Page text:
One-of-a-kind souls…

Image of ball of light in the palm of a hand, aginst a golden sky.

It’s Christmas (almost)!  And my gift to you is a guest blog from my friend and colleague, Christine Quaglia.  She’s a philosopher, a writer, a poet, and perhaps even a bit of a mystic, among many other things.   Right now, she is a Ph.D. candidate, whose research is focused on the perception of self in the face of disability.   She also happens to be in a wheelchair,  which is perhaps a propos of nothing but it does give her incredible insight into what it means to have a disability (whether it’s visible or not), in a world that isn’t always quite sure how to think about them.  She talks here about self-esteem, self-acceptance, what it is that makes each of us uniquely worthwhile and valuable in the world, and how we can nurture that in one another (particularly in our kids with disabilities).

One-of-a-kind Souls (by Christine Quaglia)

It was Pablo Picasso who said, “I used to draw like Raphael, but it has taken me a whole lifetime to learn to draw like a child”.  In that one sentence Picasso perfectly captures the moment in life when we all know who we truly are and live in full awareness of our one-of-a-kind souls. There are no questions, no doubts, no what ifs or could have beens – just a wide open field in which all things are possible. But then, childhood ends and, if you are Picasso, you start to draw like Raphael and, if you are the rest of us, you start to wonder “Who am I”, “Why am I here” and “What do I need to be doing”.  If you are lucky (again, like Picasso) you return some day to that natural state, to that field of all possibility but, before getting there, some growing pains are guaranteed.

So why does this fragmentation of self occur? What separates the child who just knew how to be from the person in the mirror? As it turns out, there are myriad reasons for why one can become separated from their essential nature and one of the big reasons has to do with trying to reconcile who we know ourselves to be, and how we best accomplish our goals, with who we are told we are, and how we are told to do things, by the larger world.

That experience is particularly poignant in the face of disability as it is one thing to have an invisible disability and to have to ‘out’ yourself when you need to do things differently, but, another thing altogether to feel one way on the inside, to know how you learn and think and process and to never have that image reflected back to you by the rest of the world. Or, worse yet to have those feelings, the things that you know to be true for yourself squashed, ignored, or, worse told are wrong and cannot be. What kind of message does that send? The kind of message that tells you there are ‘right’ and ‘wrong’ ways to be.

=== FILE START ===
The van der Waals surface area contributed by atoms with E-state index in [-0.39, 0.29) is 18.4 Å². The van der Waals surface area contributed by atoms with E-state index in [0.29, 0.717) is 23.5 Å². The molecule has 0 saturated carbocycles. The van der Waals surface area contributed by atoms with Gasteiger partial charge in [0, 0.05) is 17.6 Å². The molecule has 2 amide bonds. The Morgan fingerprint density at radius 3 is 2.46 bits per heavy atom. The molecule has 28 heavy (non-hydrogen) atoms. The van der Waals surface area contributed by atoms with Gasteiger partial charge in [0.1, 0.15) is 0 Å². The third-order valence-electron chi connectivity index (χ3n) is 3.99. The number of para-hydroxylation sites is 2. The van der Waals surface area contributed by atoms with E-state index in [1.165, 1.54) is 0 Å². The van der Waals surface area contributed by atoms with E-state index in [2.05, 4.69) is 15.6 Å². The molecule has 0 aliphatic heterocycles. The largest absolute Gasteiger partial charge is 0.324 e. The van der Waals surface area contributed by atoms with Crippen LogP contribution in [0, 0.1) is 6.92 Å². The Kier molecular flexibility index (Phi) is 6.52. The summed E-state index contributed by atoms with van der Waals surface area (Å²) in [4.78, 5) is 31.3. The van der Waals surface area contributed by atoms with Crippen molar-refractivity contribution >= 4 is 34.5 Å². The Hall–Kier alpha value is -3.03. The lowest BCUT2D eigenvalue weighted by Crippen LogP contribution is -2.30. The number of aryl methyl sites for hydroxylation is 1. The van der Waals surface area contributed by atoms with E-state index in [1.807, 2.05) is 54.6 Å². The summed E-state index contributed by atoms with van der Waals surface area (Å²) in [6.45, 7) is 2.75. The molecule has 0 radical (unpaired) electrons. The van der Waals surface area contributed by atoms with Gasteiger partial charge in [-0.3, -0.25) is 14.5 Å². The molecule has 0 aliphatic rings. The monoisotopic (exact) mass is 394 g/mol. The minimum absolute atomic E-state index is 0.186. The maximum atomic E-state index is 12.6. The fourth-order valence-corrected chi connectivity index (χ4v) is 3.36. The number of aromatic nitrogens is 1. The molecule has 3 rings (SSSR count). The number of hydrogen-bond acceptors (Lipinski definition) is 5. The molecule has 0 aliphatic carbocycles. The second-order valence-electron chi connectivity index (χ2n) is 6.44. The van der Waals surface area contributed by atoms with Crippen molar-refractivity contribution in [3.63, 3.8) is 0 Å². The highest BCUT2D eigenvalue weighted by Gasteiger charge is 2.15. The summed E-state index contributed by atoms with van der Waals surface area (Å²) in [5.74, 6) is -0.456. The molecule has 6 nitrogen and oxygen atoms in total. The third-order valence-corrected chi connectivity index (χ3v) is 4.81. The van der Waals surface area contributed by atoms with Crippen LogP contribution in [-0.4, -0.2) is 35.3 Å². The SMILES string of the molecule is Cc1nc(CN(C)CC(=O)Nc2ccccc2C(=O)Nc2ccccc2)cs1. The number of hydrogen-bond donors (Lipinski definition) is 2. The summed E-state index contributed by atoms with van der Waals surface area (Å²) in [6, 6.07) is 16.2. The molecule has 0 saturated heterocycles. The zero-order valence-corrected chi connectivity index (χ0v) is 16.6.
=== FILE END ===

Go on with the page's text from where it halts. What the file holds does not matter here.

Are there differences in what this fragmentation looks like for a person with a visible disability compared to the person whose disability is invisible? You bet. The person with the visible disability may be told they “look healthy” which implies they were to have looked sick. For the person with the invisible disability, like a learning disability, it may be being told “Oh, really? But you seem so smart” implying the person was smart but the acknowledgment of a learning disability has suddenly produced its opposite.

Now, the student who needs different tools by which to accomplish their learning becomes viewed not as an opportunity to be embraced but rather a challenge to be feared and those feelings become internalized. Instead of having strengths channelled, weaknesses are emphasized and those students are asked why they cannot be ‘more like everyone else’. And there it is: the first crack between what that student knows to be true for them and what they think they need to do in order to fit in and survive.

So, what does the student in that situation do? Maybe they become sullen and retreat, or, display anger, fear and frustration as they struggle to be, you guessed it, more like everyone else. The question for educators and advisors becomes how do we help those students to reconcile the truth of their reality with the perceptions of the world and the answer is: we don’t. Not now. Not ever.

The central role and function of educators and education should be to help students embrace how they do things and to show them the illusory nature of sameness and the truth of difference. We can show students that it is no sign of health to become adjusted to a sick society and, not only is sameness illusory and irrelevant but that there can be freedom in that knowing. The kind of freedom which allows for the recognition that we are all unique, special and in possession of a whole host of gifts that can be of service, value and contribution to the world. Our job, our best work will be done when we can show a student the way past self-doubt and help them to understand that their disability, and how they may have to do things, says nothing about who they truly are. The only thing that says that is their one-of-a-kind soul and that is already perfectly fine just the way it is.

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